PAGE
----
As part of our “Client insights and intel” webinar series, I recently had the pleasure of interviewing Mark DiMarzio, VP Risk of Fidelity Investments, during a virtual fireside chat. Mark spoke about business practices to address increases in fraud volume, thinking through fraud verification and alert processes, and how to help his team understand patterns of activity so they can better identify legitimate calls verse fraudsters.
During our conversation, Mark touched on working remotely, social engineering, identify theft, watch lists, voice biometrics, and other timely topics in the changing landscape of COVID-19. Leveraging Nuance’s biometric and fraud miner solution, Fidelity “lets their agents do their job.” Implementing both real-time and offline fraud detection, Mark covered a variety of the technology’s features and benefits. When asked about the value and issue fraud detection, and prevention technology solved both on the customer and fraud side, Mark responded: “Anytime I can have technology implemented that is for the purpose of customer service, but also affords me the ability to be better at my job and preventing fraud, I will give my blessing and get out of the way.”
With so many great topics, we, unfortunately, were not able to get to all the questions. However, two that I felt were important to address, and which Mark was kind to answer post-webinar:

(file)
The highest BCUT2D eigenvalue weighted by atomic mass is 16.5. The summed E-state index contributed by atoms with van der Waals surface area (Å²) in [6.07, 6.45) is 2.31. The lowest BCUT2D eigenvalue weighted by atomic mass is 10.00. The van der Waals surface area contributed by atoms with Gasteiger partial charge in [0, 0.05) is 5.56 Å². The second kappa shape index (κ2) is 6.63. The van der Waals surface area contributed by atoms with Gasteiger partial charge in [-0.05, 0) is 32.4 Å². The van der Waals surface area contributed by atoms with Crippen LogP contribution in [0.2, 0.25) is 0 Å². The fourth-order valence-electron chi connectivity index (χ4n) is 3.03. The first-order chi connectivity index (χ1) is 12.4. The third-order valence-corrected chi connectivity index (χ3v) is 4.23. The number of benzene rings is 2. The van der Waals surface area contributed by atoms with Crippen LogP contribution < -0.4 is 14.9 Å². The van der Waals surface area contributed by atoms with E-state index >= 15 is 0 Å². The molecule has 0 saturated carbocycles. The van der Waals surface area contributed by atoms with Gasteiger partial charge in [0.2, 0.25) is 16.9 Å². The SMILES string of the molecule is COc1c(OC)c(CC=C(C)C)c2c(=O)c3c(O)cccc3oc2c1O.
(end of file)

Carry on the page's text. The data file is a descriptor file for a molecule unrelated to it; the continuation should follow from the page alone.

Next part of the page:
1. [Client Question] Mark, do you have a different approach for retail account clients vs. institutional clients (i.e., an authorized person acting on behalf of an entity)?
[Response from Mark DiMarzio] We do. The risk is managed differently in a couple of ways. For institutional clients who are authorized to act on behalf of one of their clients/employees, they are given their own separate website to transact, a separate service team to work through if they prefer to interact over the phone, and each has its own login/authentication. The other way we manage the risk is by controlling what the authorized individual(s) are allowed to do in a discretionary manner. For example, in our ‘workplace’ business unit, authorized individuals are not allowed to move money.
2. [Client Question] Mark, can you comment on the importance of doing enrollment, authentication or fraud detection in the course of a conversation between advisors and customers?
[Response from Mark DiMarzio] I view authentication as the most important thing. It’s comparable to an ID / Password in an online channel, in fact, depending upon what types of transactions may be allowed over the phone that aren’t allowed on the web, it may be more critical than ID / Password. For us, we’ve defined high-risk transactions both online and in the phone channel, where we require something above and beyond ‘standard’ authentication. It’s user choice as to whether you consider enrollment as a high-risk transaction. As I mentioned on the call, we assume a little risk because we’d rather enroll 999 customers and get one fraudster vs. making it too difficult and only enrolling 500 customers (numbers made up). I don’t believe it’s fair to ask an associate answering an 800# to do fraud detection. I’d teach them some red flags and an escalation procedure, and mitigate the risks in other ways.
To hear our whole 30-minute discussion and learn how Fidelity Investments is leading the charge as they navigate through disruption and change, with a focus on strengthening fraud detection and prevention in the evolving world of COVID-19, click here.